Myco-Consortium talk Feb. 18: Tom Horton

As part of the MST's membership in the Myco-Consortium series of Zoom talks, MST members are invited to join the presentation on Friday, Februrary 18th at 7pm:

A Mycocentric View of the Wood Wide Web

A talk by Tom Horton
Friday, February 18, 7pm

We recently heard Suzanne Simard discuss her revolutionary finding that the trees in the forest are connected to each other by a fungal web, and that they are sharing nutrients and more via that web. But how is that web formed? What is really happening as different fungal species interact with different trees' roots and with each other? What sorts of recognition and movement are going on underground? The mycorrhizal network is behaving in ways that are surprisingly complex, and this complexity is rarely referred to — probably because it's microscopic, underground and difficult to decode. While Suzanne was figuring out the web by feeding labelled CO2 to the leaves of trees, Tom was working on identifying the fungi at the roots of trees. The opportunity to hear both talks will give us a rare and valuable top-to-bottom view of the wood wide web.


About Tom Horton

After getting his BA at Humboldt State University, Tom went on to get an MA in Ecology & Systematics at San Francisco State U, where he investigated the role of mycorrhizal fungi associated with chaparral plants facilitating Douglas-fir establishment. Dr. Tom Parker, a plant ecologist was his main advisor, but he was lucky to also work closely with Dr. Harry Thiers and Dr. Dennis Desjardin. Continuing to work with eminent mycologists, he got his PhD at UC Berkeley with Tom Bruns, focusing on the use of molecular tools to investigate underground ectomycorrhizal communities. He did his post-doc at Oregon State U. under Drs. Randy Molina and Jim Trappe, continuing to study mycorrhizal fungi and plant dynamics. He is now a professor at SUNY Syracuse where his projects follow his general interest in knowing how the life history of ectomycorrhizal fungi influence plant succession and plant community dynamics in general.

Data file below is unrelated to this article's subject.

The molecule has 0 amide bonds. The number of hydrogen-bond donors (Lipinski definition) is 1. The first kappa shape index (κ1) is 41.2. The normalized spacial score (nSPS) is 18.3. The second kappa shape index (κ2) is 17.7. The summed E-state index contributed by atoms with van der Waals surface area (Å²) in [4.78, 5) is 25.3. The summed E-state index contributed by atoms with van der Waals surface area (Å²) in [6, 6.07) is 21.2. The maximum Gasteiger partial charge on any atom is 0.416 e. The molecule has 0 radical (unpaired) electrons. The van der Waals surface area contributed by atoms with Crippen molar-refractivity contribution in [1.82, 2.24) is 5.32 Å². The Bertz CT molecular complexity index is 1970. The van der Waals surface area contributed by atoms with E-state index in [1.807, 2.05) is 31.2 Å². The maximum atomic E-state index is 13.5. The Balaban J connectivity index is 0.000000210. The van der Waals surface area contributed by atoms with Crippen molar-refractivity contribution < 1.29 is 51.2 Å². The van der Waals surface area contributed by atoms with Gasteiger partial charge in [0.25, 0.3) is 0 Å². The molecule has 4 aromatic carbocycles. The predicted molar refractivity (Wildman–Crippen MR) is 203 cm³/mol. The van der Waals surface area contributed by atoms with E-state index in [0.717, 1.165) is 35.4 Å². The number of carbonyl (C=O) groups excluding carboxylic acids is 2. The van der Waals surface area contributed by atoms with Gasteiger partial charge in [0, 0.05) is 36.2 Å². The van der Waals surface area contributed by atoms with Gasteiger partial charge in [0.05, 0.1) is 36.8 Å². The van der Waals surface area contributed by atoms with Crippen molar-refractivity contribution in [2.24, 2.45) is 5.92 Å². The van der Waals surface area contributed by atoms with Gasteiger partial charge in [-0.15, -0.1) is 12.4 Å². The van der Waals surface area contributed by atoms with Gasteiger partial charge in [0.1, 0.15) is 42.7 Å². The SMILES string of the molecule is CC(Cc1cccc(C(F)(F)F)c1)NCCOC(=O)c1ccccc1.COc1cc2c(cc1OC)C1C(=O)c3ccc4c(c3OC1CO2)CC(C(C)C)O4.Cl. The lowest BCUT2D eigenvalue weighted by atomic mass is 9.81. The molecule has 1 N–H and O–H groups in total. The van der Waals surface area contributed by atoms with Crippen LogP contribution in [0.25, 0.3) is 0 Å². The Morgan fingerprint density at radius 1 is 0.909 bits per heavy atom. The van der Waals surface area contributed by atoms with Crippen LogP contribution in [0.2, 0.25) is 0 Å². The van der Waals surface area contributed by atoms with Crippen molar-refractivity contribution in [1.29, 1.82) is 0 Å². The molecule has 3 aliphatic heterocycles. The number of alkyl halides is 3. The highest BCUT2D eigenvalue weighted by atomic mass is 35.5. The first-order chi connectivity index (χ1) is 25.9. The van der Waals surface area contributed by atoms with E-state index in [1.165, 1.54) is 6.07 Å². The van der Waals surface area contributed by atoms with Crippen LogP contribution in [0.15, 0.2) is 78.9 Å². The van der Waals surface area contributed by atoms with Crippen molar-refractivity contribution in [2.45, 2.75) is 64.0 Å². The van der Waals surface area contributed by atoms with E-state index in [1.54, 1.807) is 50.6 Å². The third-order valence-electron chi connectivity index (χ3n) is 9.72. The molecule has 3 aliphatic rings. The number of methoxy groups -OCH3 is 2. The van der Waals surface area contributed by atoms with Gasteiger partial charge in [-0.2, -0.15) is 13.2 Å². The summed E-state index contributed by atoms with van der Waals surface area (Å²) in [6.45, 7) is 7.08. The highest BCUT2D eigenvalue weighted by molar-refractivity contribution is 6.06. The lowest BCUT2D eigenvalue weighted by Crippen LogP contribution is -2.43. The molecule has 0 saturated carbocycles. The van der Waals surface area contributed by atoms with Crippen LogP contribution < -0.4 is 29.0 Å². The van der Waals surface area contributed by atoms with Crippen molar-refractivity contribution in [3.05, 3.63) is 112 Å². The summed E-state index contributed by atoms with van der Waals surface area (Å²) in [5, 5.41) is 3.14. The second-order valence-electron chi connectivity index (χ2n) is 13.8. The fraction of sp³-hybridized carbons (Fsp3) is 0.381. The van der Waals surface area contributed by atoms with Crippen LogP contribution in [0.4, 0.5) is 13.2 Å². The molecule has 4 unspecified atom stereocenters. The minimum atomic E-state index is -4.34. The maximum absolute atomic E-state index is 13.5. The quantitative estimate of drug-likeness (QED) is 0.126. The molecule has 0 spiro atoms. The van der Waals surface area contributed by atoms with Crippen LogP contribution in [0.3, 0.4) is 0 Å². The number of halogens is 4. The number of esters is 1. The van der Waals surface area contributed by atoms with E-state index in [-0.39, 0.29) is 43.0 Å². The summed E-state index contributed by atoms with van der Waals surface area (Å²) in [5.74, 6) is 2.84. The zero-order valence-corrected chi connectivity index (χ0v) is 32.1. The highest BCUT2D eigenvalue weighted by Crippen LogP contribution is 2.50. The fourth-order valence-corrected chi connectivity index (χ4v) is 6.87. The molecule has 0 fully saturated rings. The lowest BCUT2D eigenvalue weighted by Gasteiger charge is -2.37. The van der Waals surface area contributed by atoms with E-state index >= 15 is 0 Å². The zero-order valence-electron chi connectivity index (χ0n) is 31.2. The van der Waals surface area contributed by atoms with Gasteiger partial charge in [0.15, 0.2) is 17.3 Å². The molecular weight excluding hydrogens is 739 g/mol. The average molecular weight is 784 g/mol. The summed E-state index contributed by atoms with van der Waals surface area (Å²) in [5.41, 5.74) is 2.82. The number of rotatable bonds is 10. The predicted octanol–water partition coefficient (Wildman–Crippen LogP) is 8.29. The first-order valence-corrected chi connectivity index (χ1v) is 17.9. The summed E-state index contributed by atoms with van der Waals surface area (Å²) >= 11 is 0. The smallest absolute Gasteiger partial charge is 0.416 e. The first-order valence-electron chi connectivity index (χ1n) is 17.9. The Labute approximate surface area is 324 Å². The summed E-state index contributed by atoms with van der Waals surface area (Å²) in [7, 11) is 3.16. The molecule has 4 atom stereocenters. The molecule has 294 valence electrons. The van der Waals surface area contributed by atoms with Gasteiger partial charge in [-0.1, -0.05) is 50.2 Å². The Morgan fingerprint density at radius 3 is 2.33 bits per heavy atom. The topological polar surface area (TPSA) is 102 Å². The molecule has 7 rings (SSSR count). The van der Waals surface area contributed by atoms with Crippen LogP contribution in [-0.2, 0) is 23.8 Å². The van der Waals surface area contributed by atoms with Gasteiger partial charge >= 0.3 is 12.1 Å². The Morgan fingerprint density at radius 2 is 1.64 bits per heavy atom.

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Spring 2022 Myco-Consortium Zoom series

Spring 2022 Myco-Consortium Zoom Talks

From February to June 2022, the Mycological Society of Toronto participanted in a Myco-Consortium for shared Zoom talks. There were 14 clubs ranging from Eastern Pennsylvania up to Newfoundland and south as far as Washington DC. The founding clubs of the consortium were New York, New Jersey and Boston.

Most talks were recorded, and video links are below for members who are signed in.

Talks

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Date: Friday February 18, 2022, 7pm ET
Presenter: Tom Horton
Topic: Mycocentric view of the wood wide web

DateFriday February 25, 2022, 7pm ET
Presenter: Noah Siegel
Topic: The Bankeraceae

Date: Sunday March 6, 2022, 1pm ET
Presenter: Machiel Noordeloos
Topic: Monitoring and studying the diversity of higher fungi in primary sand dunes along the Dutch Atlantic Coast

DateFriday March 18, 2022, 7pm ET
Presenter: Susan Hopkins
Topic: Dye Fungi